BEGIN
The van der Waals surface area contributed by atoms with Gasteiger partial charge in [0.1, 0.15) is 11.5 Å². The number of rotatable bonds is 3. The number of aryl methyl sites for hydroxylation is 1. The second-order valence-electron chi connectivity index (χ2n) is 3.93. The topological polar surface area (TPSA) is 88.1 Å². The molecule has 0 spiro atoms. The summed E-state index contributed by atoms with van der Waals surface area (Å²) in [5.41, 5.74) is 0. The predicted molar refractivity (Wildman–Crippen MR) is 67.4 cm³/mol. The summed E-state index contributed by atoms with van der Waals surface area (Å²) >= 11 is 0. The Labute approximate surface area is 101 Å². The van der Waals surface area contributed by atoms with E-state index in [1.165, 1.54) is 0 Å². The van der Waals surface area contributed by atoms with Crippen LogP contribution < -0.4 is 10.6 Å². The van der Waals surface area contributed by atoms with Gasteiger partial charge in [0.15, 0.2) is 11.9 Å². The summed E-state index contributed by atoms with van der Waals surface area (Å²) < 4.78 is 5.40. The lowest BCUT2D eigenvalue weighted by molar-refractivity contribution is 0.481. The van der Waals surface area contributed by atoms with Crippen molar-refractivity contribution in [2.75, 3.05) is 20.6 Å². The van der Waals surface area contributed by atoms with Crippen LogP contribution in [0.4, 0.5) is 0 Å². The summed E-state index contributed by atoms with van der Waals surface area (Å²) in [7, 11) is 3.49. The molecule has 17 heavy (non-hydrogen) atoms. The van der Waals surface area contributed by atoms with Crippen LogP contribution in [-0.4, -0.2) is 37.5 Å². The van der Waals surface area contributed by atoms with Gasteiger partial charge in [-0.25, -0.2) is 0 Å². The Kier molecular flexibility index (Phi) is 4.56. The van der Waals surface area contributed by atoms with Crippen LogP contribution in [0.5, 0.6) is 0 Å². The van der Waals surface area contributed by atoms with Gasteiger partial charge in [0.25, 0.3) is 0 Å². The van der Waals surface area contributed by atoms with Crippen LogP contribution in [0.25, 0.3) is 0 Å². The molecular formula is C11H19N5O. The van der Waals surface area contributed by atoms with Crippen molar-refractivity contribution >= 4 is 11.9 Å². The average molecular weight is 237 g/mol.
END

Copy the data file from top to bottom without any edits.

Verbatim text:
The van der Waals surface area contributed by atoms with Gasteiger partial charge in [0.1, 0.15) is 11.5 Å². The number of rotatable bonds is 3. The number of aryl methyl sites for hydroxylation is 1. The second-order valence-electron chi connectivity index (χ2n) is 3.93. The topological polar surface area (TPSA) is 88.1 Å². The molecule has 0 spiro atoms. The summed E-state index contributed by atoms with van der Waals surface area (Å²) in [5.41, 5.74) is 0. The predicted molar refractivity (Wildman–Crippen MR) is 67.4 cm³/mol. The summed E-state index contributed by atoms with van der Waals surface area (Å²) >= 11 is 0. The Labute approximate surface area is 101 Å². The van der Waals surface area contributed by atoms with E-state index in [1.165, 1.54) is 0 Å². The van der Waals surface area contributed by atoms with Crippen LogP contribution < -0.4 is 10.6 Å². The van der Waals surface area contributed by atoms with Gasteiger partial charge in [0.15, 0.2) is 11.9 Å². The summed E-state index contributed by atoms with van der Waals surface area (Å²) < 4.78 is 5.40. The lowest BCUT2D eigenvalue weighted by molar-refractivity contribution is 0.481. The van der Waals surface area contributed by atoms with Crippen molar-refractivity contribution in [2.75, 3.05) is 20.6 Å². The van der Waals surface area contributed by atoms with Crippen LogP contribution in [0.4, 0.5) is 0 Å². The summed E-state index contributed by atoms with van der Waals surface area (Å²) in [7, 11) is 3.49. The molecule has 17 heavy (non-hydrogen) atoms. The van der Waals surface area contributed by atoms with Crippen LogP contribution in [-0.4, -0.2) is 37.5 Å². The van der Waals surface area contributed by atoms with Gasteiger partial charge in [-0.25, -0.2) is 0 Å². The Kier molecular flexibility index (Phi) is 4.56. The van der Waals surface area contributed by atoms with Crippen LogP contribution in [0.5, 0.6) is 0 Å². The van der Waals surface area contributed by atoms with Gasteiger partial charge in [0.25, 0.3) is 0 Å². The van der Waals surface area contributed by atoms with Crippen LogP contribution in [0.25, 0.3) is 0 Å². The molecular formula is C11H19N5O. The van der Waals surface area contributed by atoms with Crippen molar-refractivity contribution >= 4 is 11.9 Å². The average molecular weight is 237 g/mol.